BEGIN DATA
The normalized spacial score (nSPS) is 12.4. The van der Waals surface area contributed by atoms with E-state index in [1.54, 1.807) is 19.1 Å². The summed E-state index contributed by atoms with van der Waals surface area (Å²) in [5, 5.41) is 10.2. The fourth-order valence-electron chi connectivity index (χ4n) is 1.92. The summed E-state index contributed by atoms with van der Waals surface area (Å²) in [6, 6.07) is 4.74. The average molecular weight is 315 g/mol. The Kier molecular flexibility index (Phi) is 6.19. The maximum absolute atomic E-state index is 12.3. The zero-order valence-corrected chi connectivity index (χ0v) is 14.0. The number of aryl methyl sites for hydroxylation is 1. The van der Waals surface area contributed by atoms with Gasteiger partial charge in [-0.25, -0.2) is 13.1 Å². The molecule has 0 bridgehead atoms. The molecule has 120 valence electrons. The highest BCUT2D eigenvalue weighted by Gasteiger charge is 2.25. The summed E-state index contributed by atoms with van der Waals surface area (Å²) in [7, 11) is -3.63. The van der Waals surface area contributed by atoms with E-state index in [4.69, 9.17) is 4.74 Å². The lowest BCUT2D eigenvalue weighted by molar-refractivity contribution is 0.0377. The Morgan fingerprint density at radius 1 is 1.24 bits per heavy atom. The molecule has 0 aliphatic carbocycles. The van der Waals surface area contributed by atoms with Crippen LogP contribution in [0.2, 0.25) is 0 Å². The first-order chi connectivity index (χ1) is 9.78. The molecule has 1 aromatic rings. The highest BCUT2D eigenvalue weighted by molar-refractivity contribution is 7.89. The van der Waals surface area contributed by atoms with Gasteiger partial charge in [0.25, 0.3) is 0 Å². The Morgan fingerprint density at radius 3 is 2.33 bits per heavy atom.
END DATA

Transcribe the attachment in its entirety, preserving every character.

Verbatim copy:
The normalized spacial score (nSPS) is 12.4. The van der Waals surface area contributed by atoms with E-state index in [1.54, 1.807) is 19.1 Å². The summed E-state index contributed by atoms with van der Waals surface area (Å²) in [5, 5.41) is 10.2. The fourth-order valence-electron chi connectivity index (χ4n) is 1.92. The summed E-state index contributed by atoms with van der Waals surface area (Å²) in [6, 6.07) is 4.74. The average molecular weight is 315 g/mol. The Kier molecular flexibility index (Phi) is 6.19. The maximum absolute atomic E-state index is 12.3. The zero-order valence-corrected chi connectivity index (χ0v) is 14.0. The number of aryl methyl sites for hydroxylation is 1. The van der Waals surface area contributed by atoms with Gasteiger partial charge in [-0.25, -0.2) is 13.1 Å². The molecule has 0 bridgehead atoms. The molecule has 120 valence electrons. The highest BCUT2D eigenvalue weighted by Gasteiger charge is 2.25. The summed E-state index contributed by atoms with van der Waals surface area (Å²) in [7, 11) is -3.63. The van der Waals surface area contributed by atoms with E-state index in [4.69, 9.17) is 4.74 Å². The lowest BCUT2D eigenvalue weighted by molar-refractivity contribution is 0.0377. The Morgan fingerprint density at radius 1 is 1.24 bits per heavy atom. The molecule has 0 aliphatic carbocycles. The van der Waals surface area contributed by atoms with Crippen LogP contribution in [0.2, 0.25) is 0 Å². The first-order chi connectivity index (χ1) is 9.78. The molecule has 1 aromatic rings. The highest BCUT2D eigenvalue weighted by molar-refractivity contribution is 7.89. The van der Waals surface area contributed by atoms with Gasteiger partial charge in [0.25, 0.3) is 0 Å². The Morgan fingerprint density at radius 3 is 2.33 bits per heavy atom.